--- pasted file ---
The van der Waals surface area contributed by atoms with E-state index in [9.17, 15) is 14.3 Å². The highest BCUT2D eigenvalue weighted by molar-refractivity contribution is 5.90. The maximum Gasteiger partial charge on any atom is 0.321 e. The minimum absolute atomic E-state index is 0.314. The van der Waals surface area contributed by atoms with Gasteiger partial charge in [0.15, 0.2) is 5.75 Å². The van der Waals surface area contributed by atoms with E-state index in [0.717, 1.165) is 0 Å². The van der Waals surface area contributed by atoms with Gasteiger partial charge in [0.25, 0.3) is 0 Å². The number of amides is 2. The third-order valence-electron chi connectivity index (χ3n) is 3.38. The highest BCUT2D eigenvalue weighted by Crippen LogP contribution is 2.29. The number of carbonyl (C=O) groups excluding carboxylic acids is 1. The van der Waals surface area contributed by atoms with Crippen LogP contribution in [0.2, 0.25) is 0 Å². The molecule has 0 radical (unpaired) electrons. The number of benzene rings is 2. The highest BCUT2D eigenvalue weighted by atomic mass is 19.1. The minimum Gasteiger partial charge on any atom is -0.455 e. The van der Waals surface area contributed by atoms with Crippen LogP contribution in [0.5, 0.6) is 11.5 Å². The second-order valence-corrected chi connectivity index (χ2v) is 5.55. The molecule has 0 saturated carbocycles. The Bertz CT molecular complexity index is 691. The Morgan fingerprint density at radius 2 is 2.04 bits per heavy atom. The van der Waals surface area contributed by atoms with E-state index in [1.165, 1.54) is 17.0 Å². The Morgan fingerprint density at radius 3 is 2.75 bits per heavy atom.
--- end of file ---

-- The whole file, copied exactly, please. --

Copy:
The van der Waals surface area contributed by atoms with E-state index in [9.17, 15) is 14.3 Å². The highest BCUT2D eigenvalue weighted by molar-refractivity contribution is 5.90. The maximum Gasteiger partial charge on any atom is 0.321 e. The minimum absolute atomic E-state index is 0.314. The van der Waals surface area contributed by atoms with Gasteiger partial charge in [0.15, 0.2) is 5.75 Å². The van der Waals surface area contributed by atoms with E-state index in [0.717, 1.165) is 0 Å². The van der Waals surface area contributed by atoms with Gasteiger partial charge in [0.25, 0.3) is 0 Å². The number of amides is 2. The third-order valence-electron chi connectivity index (χ3n) is 3.38. The highest BCUT2D eigenvalue weighted by Crippen LogP contribution is 2.29. The number of carbonyl (C=O) groups excluding carboxylic acids is 1. The van der Waals surface area contributed by atoms with Crippen LogP contribution in [0.2, 0.25) is 0 Å². The molecule has 0 radical (unpaired) electrons. The number of benzene rings is 2. The highest BCUT2D eigenvalue weighted by atomic mass is 19.1. The minimum Gasteiger partial charge on any atom is -0.455 e. The van der Waals surface area contributed by atoms with Crippen LogP contribution in [0.5, 0.6) is 11.5 Å². The second-order valence-corrected chi connectivity index (χ2v) is 5.55. The molecule has 0 saturated carbocycles. The Bertz CT molecular complexity index is 691. The Morgan fingerprint density at radius 2 is 2.04 bits per heavy atom. The van der Waals surface area contributed by atoms with E-state index in [1.165, 1.54) is 17.0 Å². The Morgan fingerprint density at radius 3 is 2.75 bits per heavy atom.